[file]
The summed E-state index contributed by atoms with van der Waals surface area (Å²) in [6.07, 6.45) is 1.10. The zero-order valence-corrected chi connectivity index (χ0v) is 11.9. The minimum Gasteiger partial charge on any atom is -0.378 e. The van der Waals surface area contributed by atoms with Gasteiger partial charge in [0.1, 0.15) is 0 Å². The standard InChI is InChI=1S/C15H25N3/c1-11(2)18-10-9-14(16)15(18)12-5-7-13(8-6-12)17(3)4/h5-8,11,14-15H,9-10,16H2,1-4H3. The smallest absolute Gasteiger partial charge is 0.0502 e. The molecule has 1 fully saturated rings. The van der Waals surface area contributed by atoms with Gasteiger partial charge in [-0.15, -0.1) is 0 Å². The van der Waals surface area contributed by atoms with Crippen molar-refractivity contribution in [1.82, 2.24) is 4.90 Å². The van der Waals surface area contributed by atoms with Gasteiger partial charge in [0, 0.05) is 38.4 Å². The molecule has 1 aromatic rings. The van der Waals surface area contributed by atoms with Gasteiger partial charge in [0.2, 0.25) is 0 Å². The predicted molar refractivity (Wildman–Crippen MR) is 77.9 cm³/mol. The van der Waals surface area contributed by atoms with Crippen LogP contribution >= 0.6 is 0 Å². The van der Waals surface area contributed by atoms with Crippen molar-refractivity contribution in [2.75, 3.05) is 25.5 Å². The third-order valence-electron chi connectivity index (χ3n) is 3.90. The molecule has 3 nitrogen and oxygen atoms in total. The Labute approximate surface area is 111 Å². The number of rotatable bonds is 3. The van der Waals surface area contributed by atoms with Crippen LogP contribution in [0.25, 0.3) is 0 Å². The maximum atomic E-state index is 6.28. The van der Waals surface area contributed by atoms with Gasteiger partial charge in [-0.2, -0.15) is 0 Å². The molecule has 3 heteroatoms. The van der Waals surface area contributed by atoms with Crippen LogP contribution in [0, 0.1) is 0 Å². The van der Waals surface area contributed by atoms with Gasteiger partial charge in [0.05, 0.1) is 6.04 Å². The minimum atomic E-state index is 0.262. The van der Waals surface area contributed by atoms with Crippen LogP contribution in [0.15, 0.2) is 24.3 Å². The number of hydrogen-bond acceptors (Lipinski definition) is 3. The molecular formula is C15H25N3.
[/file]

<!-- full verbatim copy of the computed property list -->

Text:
The summed E-state index contributed by atoms with van der Waals surface area (Å²) in [6.07, 6.45) is 1.10. The zero-order valence-corrected chi connectivity index (χ0v) is 11.9. The minimum Gasteiger partial charge on any atom is -0.378 e. The van der Waals surface area contributed by atoms with Gasteiger partial charge in [0.1, 0.15) is 0 Å². The standard InChI is InChI=1S/C15H25N3/c1-11(2)18-10-9-14(16)15(18)12-5-7-13(8-6-12)17(3)4/h5-8,11,14-15H,9-10,16H2,1-4H3. The smallest absolute Gasteiger partial charge is 0.0502 e. The molecule has 1 fully saturated rings. The van der Waals surface area contributed by atoms with Gasteiger partial charge in [-0.15, -0.1) is 0 Å². The van der Waals surface area contributed by atoms with Crippen molar-refractivity contribution in [1.82, 2.24) is 4.90 Å². The van der Waals surface area contributed by atoms with Gasteiger partial charge in [0, 0.05) is 38.4 Å². The molecule has 1 aromatic rings. The van der Waals surface area contributed by atoms with Gasteiger partial charge in [0.2, 0.25) is 0 Å². The predicted molar refractivity (Wildman–Crippen MR) is 77.9 cm³/mol. The van der Waals surface area contributed by atoms with Crippen LogP contribution >= 0.6 is 0 Å². The van der Waals surface area contributed by atoms with Crippen molar-refractivity contribution in [2.75, 3.05) is 25.5 Å². The third-order valence-electron chi connectivity index (χ3n) is 3.90. The molecule has 3 nitrogen and oxygen atoms in total. The Labute approximate surface area is 111 Å². The number of rotatable bonds is 3. The van der Waals surface area contributed by atoms with Crippen LogP contribution in [0.25, 0.3) is 0 Å². The maximum atomic E-state index is 6.28. The van der Waals surface area contributed by atoms with Gasteiger partial charge in [-0.2, -0.15) is 0 Å². The molecule has 3 heteroatoms. The van der Waals surface area contributed by atoms with Crippen LogP contribution in [0, 0.1) is 0 Å². The van der Waals surface area contributed by atoms with Gasteiger partial charge in [0.05, 0.1) is 6.04 Å². The minimum atomic E-state index is 0.262. The van der Waals surface area contributed by atoms with Crippen LogP contribution in [0.15, 0.2) is 24.3 Å². The number of hydrogen-bond acceptors (Lipinski definition) is 3. The molecular formula is C15H25N3.